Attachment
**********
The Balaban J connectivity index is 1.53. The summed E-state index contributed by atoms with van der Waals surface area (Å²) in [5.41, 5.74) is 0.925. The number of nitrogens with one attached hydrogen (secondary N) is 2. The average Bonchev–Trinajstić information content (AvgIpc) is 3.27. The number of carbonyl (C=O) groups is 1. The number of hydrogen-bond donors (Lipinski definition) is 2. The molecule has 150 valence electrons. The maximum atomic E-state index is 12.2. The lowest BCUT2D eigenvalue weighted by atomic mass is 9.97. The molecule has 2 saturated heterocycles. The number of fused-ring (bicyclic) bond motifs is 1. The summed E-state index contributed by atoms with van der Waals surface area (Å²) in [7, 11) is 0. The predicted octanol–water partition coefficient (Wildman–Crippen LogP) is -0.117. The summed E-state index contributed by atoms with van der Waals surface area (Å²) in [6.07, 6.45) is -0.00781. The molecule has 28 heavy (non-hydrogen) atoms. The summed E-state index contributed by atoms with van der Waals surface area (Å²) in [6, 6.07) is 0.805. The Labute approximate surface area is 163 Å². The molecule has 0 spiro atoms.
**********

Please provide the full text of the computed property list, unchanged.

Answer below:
The Balaban J connectivity index is 1.53. The summed E-state index contributed by atoms with van der Waals surface area (Å²) in [5.41, 5.74) is 0.925. The number of nitrogens with one attached hydrogen (secondary N) is 2. The average Bonchev–Trinajstić information content (AvgIpc) is 3.27. The number of carbonyl (C=O) groups is 1. The number of hydrogen-bond donors (Lipinski definition) is 2. The molecule has 150 valence electrons. The maximum atomic E-state index is 12.2. The lowest BCUT2D eigenvalue weighted by atomic mass is 9.97. The molecule has 2 saturated heterocycles. The number of fused-ring (bicyclic) bond motifs is 1. The summed E-state index contributed by atoms with van der Waals surface area (Å²) in [7, 11) is 0. The predicted octanol–water partition coefficient (Wildman–Crippen LogP) is -0.117. The summed E-state index contributed by atoms with van der Waals surface area (Å²) in [6.07, 6.45) is -0.00781. The molecule has 28 heavy (non-hydrogen) atoms. The summed E-state index contributed by atoms with van der Waals surface area (Å²) in [6, 6.07) is 0.805. The Labute approximate surface area is 163 Å². The molecule has 0 spiro atoms.